The mean world of climate change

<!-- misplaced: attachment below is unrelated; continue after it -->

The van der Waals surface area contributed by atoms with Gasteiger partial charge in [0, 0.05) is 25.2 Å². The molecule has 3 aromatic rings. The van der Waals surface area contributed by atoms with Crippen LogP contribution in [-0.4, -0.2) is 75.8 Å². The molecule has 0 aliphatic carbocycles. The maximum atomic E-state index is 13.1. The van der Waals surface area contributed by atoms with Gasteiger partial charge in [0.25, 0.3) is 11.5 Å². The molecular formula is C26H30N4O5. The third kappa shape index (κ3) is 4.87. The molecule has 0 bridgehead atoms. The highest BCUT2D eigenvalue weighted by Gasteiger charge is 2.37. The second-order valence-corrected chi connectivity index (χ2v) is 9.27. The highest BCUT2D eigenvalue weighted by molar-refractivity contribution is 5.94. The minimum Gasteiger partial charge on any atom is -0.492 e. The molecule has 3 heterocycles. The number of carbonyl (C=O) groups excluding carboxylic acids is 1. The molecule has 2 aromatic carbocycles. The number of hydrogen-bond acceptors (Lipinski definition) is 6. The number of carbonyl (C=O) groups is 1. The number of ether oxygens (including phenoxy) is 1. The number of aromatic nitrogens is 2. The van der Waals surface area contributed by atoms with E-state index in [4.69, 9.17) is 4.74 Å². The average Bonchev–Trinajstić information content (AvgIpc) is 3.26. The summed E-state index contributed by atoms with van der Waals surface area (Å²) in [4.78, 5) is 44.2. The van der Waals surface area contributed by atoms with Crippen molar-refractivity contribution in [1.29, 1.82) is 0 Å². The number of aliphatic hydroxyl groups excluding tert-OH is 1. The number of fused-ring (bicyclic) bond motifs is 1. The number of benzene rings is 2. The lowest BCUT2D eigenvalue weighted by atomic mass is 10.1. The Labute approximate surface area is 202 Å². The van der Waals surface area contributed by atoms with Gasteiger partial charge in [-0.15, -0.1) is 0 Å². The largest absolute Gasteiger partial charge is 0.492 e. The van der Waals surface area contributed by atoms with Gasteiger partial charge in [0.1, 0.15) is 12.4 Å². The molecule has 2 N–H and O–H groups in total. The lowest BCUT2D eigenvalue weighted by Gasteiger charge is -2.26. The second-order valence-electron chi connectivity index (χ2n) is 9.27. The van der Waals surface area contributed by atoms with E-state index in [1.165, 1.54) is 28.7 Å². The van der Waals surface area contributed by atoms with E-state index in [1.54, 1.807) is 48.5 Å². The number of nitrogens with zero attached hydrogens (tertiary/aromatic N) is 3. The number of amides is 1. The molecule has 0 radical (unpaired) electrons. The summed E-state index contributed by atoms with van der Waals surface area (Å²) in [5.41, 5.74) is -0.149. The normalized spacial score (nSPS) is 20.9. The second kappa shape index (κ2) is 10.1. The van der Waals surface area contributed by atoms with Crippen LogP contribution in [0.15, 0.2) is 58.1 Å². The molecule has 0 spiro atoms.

The Prime Minister has released India’s national action plan on climate change. For those engaged in the business of environment and climate, the plan may offer nothing new or radical. But, as I see it, the plan asserts India can grow differently, because “it is in an early stage of development”. In other words, it can leapfrog to a low carbon economy, using high-end and emerging technologies and by being different. Also, it prioritizes national action by setting out eight missions—ranging from solar to climate research—which will be detailed and then monitored by the pm’s council for climate change. But the plan is weak on how India sees the rest of the world in this extraordinary crisis. Climate change is a global challenge. We did not create it and, till date, we contribute little to global emissions. We are, in fact, climate-victims. Let us also be clear that international negotiations on climate change stink. The mood is downright belligerent and selfish. The club of rich countries, that once agreed to ‘common but differentiated responsibilities’ (meaning countries would act based on their responsibility in creating the problem), are learning hard lessons. In the past 15 years, their emissions have increased, not decreased. Now, they want to find any which way to please their green constituency, but also balance their economic growth imperatives and ensure their industry remains competitive. Their strategy has many parts and players. First, the most climate-renegade nation, the us, is allowed to point a finger at China, India and other emerging countries. The us is constantly allowed to get away by saying if these countries do not take action, it will not. Even if this means ignoring that us emissions, already one-fourth of the global total, have increased, and accepting what the us says: that its emissions will peak after 2025, or 10 years after what scientists say is the least risky target for global emissions to peak and then decline. Second, this strategy lets the guru of energy efficiency, Japan, provide an alternative road-map that is merely a win-win solution for its industry. Third, the green-czar, the European Union (eu) can use tough words, then cave in at strategic moments, for the sake of pragmatism in global action’s. The stage is now set for the last act of this deadly climate-play. Let’s catch up with current events. At the G 8 summit in Germany last year, leaders of the rich world agreed to “seriously consider a goal to halve world greenhouse gas emissions by 2050”. At the December 2007 climate change cop in Bali, Indonesia, the eu huffed and puffed about a proposal to cut industrialized country emissions by 25-40 per cent over 1990 levels by 2020. At this meeting there was a complete turnaround. Targets disappeared; what emerged in its place was a twin-track approach allowing rich countries to set voluntary targets or just reduction objectives. Now rewind to February, 2008. Japan—the current G-8 president—proposed to set targets for 2050, not for total emissions but for emission intensity cuts in different sectors. This proposal provides for technology benchmarking of ‘polluting sectors’ by all ‘major emitters’ and the ‘transfer’ of high quality technology to reduce emissions in these industries. It includes countries like India in taking on commitments; it then identifies sector-specific best technologies and practices—which, naturally, countries like Japan possess, so becoming a big business opportunity. The proposal goes on to demand tariff reductions on these environmentally sound technologies. Now, pain can become gain and countries like Japan can sell expensive stuff to all the poor polluting sods. Brilliant. In all this, the us has fast-tracked its own climate attack. It had already scored a coup, bringing all major emitters—China and India included—into one group, so blurring, indeed removing, the difference between rich countries legally required to take action and others. It cajoled countries like India by offering amnesty: join my club and I will protect you from taking commitments. Now, with the domestic mood changing, the us has changed tack. Instead of no commitments, it wants China and India to take on voluntary targets—‘aspirational’ in its language. The two are brought in, and the us ends up protecting itself, for the targets for action are set not for the interim (2020), but for 2050. Long enough for it to agree to do nothing, increase its emissions and grow. Climate-murder. But who cares? Japan and the us (and all rich countries hiding behind their petticoats) are hell-bent on sweetening the deal further. They have proposed a change in the base-year from when emissions will be measured. Currently, rich countries have to reduce over what they emitted in 1990. Since then, their emissions have increased: the us by 20 per cent; Japan by 7 per cent; Australia by over 35 per cent. Even eu’s emissions have increased. So, Japan has proposed the base year be ‘shifted’ to 2008 so that its growth is ‘forgiven’. How convenient. Last month, negotiators meeting in Seoul, South Korea confronted this agenda. The us and Japan resisted interim targets for 2020 and made China and India the scapegoats. And at the Hokkaido, Japan G-8+5 meet, our pm will be given the same treatment. PS: The G-8 met and agreed on 50 per cent cuts by 2050, but did not set the baseline. They did not set interim targets, but did harp on the fact that nothing could be done without China and India coming on board. Pathetic. Criminal. It is time we suggested the way ahead—not just for us, but for the world.